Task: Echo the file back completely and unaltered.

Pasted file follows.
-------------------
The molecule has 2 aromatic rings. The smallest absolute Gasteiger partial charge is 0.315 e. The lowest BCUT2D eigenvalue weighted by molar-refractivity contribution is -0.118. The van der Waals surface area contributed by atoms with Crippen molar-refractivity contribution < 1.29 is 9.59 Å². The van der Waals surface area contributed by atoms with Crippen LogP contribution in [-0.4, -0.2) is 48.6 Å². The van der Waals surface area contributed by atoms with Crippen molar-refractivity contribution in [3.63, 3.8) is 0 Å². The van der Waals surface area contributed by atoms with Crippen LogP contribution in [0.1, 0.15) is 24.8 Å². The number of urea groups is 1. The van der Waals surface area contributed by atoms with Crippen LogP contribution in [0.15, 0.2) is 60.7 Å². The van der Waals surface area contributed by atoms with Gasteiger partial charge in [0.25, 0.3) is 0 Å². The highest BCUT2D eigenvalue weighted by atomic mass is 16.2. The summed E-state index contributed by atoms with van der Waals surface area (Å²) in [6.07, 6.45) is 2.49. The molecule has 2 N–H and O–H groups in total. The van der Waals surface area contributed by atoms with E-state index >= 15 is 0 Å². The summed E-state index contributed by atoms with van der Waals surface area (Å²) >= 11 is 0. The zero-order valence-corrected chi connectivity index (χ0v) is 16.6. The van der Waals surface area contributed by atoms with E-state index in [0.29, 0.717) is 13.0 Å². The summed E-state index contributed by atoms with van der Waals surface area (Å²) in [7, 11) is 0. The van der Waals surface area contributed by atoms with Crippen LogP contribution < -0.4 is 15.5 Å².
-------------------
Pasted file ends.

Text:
The molecule has 2 aromatic rings. The smallest absolute Gasteiger partial charge is 0.315 e. The lowest BCUT2D eigenvalue weighted by molar-refractivity contribution is -0.118. The van der Waals surface area contributed by atoms with Crippen molar-refractivity contribution < 1.29 is 9.59 Å². The van der Waals surface area contributed by atoms with Crippen LogP contribution in [-0.4, -0.2) is 48.6 Å². The van der Waals surface area contributed by atoms with Crippen molar-refractivity contribution in [3.63, 3.8) is 0 Å². The van der Waals surface area contributed by atoms with Crippen LogP contribution in [0.1, 0.15) is 24.8 Å². The number of urea groups is 1. The van der Waals surface area contributed by atoms with Crippen LogP contribution in [0.15, 0.2) is 60.7 Å². The van der Waals surface area contributed by atoms with Gasteiger partial charge in [0.25, 0.3) is 0 Å². The highest BCUT2D eigenvalue weighted by atomic mass is 16.2. The summed E-state index contributed by atoms with van der Waals surface area (Å²) in [6.07, 6.45) is 2.49. The molecule has 2 N–H and O–H groups in total. The van der Waals surface area contributed by atoms with E-state index >= 15 is 0 Å². The summed E-state index contributed by atoms with van der Waals surface area (Å²) >= 11 is 0. The zero-order valence-corrected chi connectivity index (χ0v) is 16.6. The van der Waals surface area contributed by atoms with E-state index in [0.29, 0.717) is 13.0 Å². The summed E-state index contributed by atoms with van der Waals surface area (Å²) in [7, 11) is 0. The van der Waals surface area contributed by atoms with Crippen LogP contribution < -0.4 is 15.5 Å².